I will usually get 20 to 60 items to examine. I start by idling my cursor over the price of the stock which brings up a chart of the last three months. If the price is near the three month low I pull it up on TradeStation where I see six time frames from two minutes to weekly. If the stock is down 40 percent or more from a high within the last two years then I start doing fundamental research. I start that with FINVIZ. Click on the symbol or any cell in the line and it will take you to a complete breakdown of the fundamentals. The first thing I check is the quick ratio and the current ratio to see how far in debt they are. These will vary greatly between sectors as different industries carry different debt levels.
Another productive search is 52 week lows. A lot of traders are afraid to buy a falling knife, that’s what all the research into P/E valuation and debt are about.
If you’re buying a growth stock that’s down 20 percent from a high of $100.00 with a bunch of buy ratings then you have every right to be nervous and afraid. That’s a falling knife with a lot of room to continue falling. If on the other hand you’re buying that same stocks down 60 to 90 percent and you have done you’re due diligence then you become the predator instead of the victim.
Confidence is the name of this game. Even after trading for many years on a daily basis several years ago I took a 40 point loss in two days on a stock that had guided higher and 15 or 20 analysts were telling me it was going up another 150 points. I was lucky because ISRG fell 200 points before it turned around. That’s when I made a complete switch to value trading. The problem with high growth rates (10 to 50 plus percent) is that the market always gets saturated and for whatever reason that growth rate falls. Or they just have a bad quarter or two.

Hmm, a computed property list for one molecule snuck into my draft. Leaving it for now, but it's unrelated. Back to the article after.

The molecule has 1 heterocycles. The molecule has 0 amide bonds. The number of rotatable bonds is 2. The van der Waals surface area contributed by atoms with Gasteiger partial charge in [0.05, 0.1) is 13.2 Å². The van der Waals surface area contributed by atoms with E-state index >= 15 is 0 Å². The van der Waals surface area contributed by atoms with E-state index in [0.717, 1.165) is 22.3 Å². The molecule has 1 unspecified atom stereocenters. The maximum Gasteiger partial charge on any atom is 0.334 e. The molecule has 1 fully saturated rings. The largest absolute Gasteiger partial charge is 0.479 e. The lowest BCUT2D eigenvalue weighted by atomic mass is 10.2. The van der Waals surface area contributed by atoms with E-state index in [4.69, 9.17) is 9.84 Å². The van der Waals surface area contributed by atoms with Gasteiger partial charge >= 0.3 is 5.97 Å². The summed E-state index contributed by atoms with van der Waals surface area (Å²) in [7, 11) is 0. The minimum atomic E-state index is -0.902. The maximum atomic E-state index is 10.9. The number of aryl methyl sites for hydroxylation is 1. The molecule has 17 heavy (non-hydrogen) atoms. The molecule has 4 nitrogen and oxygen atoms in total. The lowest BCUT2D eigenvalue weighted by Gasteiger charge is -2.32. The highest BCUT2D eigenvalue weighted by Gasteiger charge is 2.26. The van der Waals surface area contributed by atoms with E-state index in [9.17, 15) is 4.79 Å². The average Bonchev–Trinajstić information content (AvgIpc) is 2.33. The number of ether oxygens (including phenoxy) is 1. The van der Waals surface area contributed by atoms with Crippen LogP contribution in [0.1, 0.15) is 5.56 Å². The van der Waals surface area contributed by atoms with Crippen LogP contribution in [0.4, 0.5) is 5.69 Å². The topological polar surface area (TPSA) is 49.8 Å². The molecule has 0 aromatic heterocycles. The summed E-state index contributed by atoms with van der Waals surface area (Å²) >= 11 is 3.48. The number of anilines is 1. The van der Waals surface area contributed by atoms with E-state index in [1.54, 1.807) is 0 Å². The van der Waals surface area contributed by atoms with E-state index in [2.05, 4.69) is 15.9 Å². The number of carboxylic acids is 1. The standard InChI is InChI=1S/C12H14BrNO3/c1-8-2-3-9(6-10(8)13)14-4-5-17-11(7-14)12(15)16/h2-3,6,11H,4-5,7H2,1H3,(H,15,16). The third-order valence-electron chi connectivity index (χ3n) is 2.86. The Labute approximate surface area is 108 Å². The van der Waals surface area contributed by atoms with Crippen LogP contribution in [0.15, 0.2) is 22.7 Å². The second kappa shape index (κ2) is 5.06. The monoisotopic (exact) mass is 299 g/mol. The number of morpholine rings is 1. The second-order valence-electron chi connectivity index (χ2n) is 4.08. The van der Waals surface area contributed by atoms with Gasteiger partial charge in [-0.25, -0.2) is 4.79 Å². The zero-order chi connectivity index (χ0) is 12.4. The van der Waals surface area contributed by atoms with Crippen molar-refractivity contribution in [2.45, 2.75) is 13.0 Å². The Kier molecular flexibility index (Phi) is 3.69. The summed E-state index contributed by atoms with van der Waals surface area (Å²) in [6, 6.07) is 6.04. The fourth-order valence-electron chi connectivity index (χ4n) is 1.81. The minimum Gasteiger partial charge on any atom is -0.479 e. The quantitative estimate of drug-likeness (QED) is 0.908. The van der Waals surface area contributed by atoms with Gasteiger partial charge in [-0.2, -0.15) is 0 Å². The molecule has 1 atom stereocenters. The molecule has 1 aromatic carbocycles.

When I first started doing value based trades I was only buying three hundred to 500 shares. After a few months of trial and error I had a seven and a half month run with no loses. Needless to say my share size increased accordingly. Now my biggest problem is staying within the trade criteria.
There are lots search engines out there, many of which are excellent. Find one you like and stick to the criteria. There are always exceptions to the rules, don’t make an exception that will cost you money. When in doubt, use a stop price to limit your losses.
The trading plan.
P/E 7 or lower.
Down a minimum of 40 percent, 75 to 95 is much better.
Preferably an earnings or news event that drives it down 20 percent or more in a day.
Past earnings under 7 P/E and future earnings with some increase projected.
No SEC or other Federal agency investigation.
I’m a believer in KISS, keep it simple stupid. These are the overlaying rules but as with all rules there are refinements and exceptions.
If you have questions email me at email@example.com. Please make them intelligent or educational as I don’t have time to waste on stupidity.